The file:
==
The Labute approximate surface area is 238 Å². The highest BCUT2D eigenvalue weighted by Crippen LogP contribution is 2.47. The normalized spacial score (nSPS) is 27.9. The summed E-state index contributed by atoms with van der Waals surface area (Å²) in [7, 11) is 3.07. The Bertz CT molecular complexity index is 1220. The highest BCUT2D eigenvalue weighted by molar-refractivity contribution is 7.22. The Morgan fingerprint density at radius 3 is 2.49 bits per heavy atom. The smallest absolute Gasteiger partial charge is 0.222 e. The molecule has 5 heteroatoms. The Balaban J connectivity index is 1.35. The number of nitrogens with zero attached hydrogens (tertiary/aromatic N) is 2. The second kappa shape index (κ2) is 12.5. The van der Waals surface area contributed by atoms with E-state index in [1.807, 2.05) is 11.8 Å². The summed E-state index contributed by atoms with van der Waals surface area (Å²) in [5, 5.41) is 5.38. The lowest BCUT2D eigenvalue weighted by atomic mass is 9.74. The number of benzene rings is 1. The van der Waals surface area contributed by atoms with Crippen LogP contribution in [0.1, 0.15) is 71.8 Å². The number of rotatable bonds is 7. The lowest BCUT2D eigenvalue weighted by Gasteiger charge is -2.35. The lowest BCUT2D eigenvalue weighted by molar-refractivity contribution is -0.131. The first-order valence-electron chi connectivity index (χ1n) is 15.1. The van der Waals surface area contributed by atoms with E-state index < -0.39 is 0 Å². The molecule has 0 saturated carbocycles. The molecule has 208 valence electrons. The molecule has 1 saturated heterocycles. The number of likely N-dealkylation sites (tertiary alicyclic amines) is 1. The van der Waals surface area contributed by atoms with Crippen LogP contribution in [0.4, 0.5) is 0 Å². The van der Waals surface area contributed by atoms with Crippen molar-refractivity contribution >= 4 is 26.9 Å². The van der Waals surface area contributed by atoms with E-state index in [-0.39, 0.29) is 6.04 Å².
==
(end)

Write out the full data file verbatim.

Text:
The Labute approximate surface area is 238 Å². The highest BCUT2D eigenvalue weighted by Crippen LogP contribution is 2.47. The normalized spacial score (nSPS) is 27.9. The summed E-state index contributed by atoms with van der Waals surface area (Å²) in [7, 11) is 3.07. The Bertz CT molecular complexity index is 1220. The highest BCUT2D eigenvalue weighted by molar-refractivity contribution is 7.22. The Morgan fingerprint density at radius 3 is 2.49 bits per heavy atom. The smallest absolute Gasteiger partial charge is 0.222 e. The molecule has 5 heteroatoms. The Balaban J connectivity index is 1.35. The number of nitrogens with zero attached hydrogens (tertiary/aromatic N) is 2. The second kappa shape index (κ2) is 12.5. The van der Waals surface area contributed by atoms with E-state index in [1.807, 2.05) is 11.8 Å². The summed E-state index contributed by atoms with van der Waals surface area (Å²) in [5, 5.41) is 5.38. The lowest BCUT2D eigenvalue weighted by atomic mass is 9.74. The number of benzene rings is 1. The van der Waals surface area contributed by atoms with Crippen LogP contribution in [0.1, 0.15) is 71.8 Å². The number of rotatable bonds is 7. The lowest BCUT2D eigenvalue weighted by Gasteiger charge is -2.35. The lowest BCUT2D eigenvalue weighted by molar-refractivity contribution is -0.131. The first-order valence-electron chi connectivity index (χ1n) is 15.1. The van der Waals surface area contributed by atoms with E-state index < -0.39 is 0 Å². The molecule has 0 saturated carbocycles. The molecule has 208 valence electrons. The molecule has 1 saturated heterocycles. The number of likely N-dealkylation sites (tertiary alicyclic amines) is 1. The van der Waals surface area contributed by atoms with Crippen LogP contribution in [0.4, 0.5) is 0 Å². The van der Waals surface area contributed by atoms with Crippen molar-refractivity contribution >= 4 is 26.9 Å². The van der Waals surface area contributed by atoms with E-state index in [-0.39, 0.29) is 6.04 Å².